Food intolerances are something very close to me that I have personally been dealing with for 6+ years. Over this time, I (pretty much) dedicated my free time to researching what on earth was giving me those horrendous IBS symptoms. Well, I feel like I have cracked the code.
Food intolerances are extremally complex, and most importantly, they are individual. The protocol that needs to be taken and the nutrition recommendations vary with each person, and that is what is so hard to communicate in a blog topic such as this. Hence, this will be a general overview that may provide you will another snippet of knowledge for your journey.
I am sure many of you experiencing food intolerance have heard to death about the FODMAP approach, of which is incredible, however, there is sometimes more to the bigger picture than just following a low FODMAP diet. The diet isn’t supposed to be a lifelong thing, it is only supposed to be followed in order to help you discover your triggers. Then, you are left to fend for yourself, with all the other possible causes of your symptoms.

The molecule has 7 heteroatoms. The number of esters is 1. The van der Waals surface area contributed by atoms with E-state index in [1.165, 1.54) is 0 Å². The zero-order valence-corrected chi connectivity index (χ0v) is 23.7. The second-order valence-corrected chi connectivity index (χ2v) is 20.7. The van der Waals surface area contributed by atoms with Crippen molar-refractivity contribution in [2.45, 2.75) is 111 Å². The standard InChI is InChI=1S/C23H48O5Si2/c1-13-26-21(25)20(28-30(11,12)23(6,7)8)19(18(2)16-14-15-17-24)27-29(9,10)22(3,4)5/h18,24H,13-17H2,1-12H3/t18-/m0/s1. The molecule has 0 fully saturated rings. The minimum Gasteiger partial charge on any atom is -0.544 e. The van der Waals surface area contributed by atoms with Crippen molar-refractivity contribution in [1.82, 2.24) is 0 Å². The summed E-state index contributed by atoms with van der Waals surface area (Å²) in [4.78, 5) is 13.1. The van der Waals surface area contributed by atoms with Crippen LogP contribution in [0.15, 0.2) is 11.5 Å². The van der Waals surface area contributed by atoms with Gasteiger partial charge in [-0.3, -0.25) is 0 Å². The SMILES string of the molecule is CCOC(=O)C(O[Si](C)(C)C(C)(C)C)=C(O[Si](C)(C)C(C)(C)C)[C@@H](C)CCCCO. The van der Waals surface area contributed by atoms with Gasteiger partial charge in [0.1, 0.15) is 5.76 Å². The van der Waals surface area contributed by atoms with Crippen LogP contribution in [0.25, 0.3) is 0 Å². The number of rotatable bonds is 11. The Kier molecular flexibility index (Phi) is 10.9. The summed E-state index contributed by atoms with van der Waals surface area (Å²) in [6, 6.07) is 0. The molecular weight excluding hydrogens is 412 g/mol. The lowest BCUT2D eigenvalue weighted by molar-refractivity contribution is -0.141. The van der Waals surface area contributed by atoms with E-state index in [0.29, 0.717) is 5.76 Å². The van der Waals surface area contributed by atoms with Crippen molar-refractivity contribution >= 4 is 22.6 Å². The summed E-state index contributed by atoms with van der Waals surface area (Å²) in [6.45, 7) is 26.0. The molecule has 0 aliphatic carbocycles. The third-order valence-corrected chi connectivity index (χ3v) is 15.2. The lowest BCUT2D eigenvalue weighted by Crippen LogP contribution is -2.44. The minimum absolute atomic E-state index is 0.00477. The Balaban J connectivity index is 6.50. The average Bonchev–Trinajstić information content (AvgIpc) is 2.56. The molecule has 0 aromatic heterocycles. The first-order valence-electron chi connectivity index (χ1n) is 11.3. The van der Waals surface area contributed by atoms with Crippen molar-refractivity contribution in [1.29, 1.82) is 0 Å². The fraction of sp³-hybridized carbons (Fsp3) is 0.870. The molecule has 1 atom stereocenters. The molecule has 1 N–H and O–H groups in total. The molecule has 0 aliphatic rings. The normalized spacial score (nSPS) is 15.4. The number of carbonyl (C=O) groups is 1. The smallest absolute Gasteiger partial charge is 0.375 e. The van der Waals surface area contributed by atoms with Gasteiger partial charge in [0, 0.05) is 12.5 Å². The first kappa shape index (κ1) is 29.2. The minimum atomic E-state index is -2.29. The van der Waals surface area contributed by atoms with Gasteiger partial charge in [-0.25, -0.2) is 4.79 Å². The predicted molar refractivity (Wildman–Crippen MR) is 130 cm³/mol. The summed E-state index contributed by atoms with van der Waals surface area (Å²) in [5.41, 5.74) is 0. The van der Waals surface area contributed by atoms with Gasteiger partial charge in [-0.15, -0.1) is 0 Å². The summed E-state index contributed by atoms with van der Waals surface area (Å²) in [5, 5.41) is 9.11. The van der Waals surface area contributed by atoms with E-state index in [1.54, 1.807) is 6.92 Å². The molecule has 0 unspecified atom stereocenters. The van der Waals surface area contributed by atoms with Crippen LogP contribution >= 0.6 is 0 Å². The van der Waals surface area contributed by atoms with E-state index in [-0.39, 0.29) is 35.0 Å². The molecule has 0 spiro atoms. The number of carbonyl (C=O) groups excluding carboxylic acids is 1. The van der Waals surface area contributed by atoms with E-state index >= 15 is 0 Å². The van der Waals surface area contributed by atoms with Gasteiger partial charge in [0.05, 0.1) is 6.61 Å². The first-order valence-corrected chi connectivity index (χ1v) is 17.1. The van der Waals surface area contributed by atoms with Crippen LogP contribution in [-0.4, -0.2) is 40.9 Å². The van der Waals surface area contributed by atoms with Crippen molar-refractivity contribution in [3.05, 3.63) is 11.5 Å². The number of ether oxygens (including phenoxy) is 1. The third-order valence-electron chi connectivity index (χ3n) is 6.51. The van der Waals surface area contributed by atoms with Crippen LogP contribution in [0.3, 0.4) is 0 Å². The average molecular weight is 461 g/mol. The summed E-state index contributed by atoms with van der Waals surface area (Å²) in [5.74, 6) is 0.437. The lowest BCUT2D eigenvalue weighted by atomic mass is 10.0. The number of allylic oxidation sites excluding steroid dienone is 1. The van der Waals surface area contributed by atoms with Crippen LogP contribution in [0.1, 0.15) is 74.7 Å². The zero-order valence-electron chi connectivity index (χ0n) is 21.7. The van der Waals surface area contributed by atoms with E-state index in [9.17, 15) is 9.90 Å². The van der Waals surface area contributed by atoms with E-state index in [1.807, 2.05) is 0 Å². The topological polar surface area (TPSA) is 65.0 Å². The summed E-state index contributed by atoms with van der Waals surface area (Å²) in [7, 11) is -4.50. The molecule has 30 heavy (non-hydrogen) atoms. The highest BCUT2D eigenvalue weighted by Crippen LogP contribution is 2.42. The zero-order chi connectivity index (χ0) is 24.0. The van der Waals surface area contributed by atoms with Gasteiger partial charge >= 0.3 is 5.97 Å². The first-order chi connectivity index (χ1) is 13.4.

This is where the food intolerance threshold comes in. Below is a diagram that illustrates this threshold perfectly. You may find yourself extremally intolerant to one particular food that pushes you over the threshold, or, you may be slightly intolerance to many little things that throughout the course of the day causes you to reach that threshold and produce symptoms. For example, you may be able to tolerate 160mg coffee per day (approx 2 regular coffees,) but as soon as you have the third or even something like chocolate or coke that contains caffeine, you hit the threshold and produce symptoms.
Below is another diagram of a whole body approach called the ‘load and overload’ principle. Basically, this approach is suggesting that it is not one thing that may be triggering your symptoms. This explains how confusing it is when sometimes you can tolerate something but other times you can’t.
If you would like specific, individualised guidance on how to discover and manage your food intolerances, it is best to consult a registered dietician or a doctor who has a keen interest in this area.
BHs. Food Science & Nutrition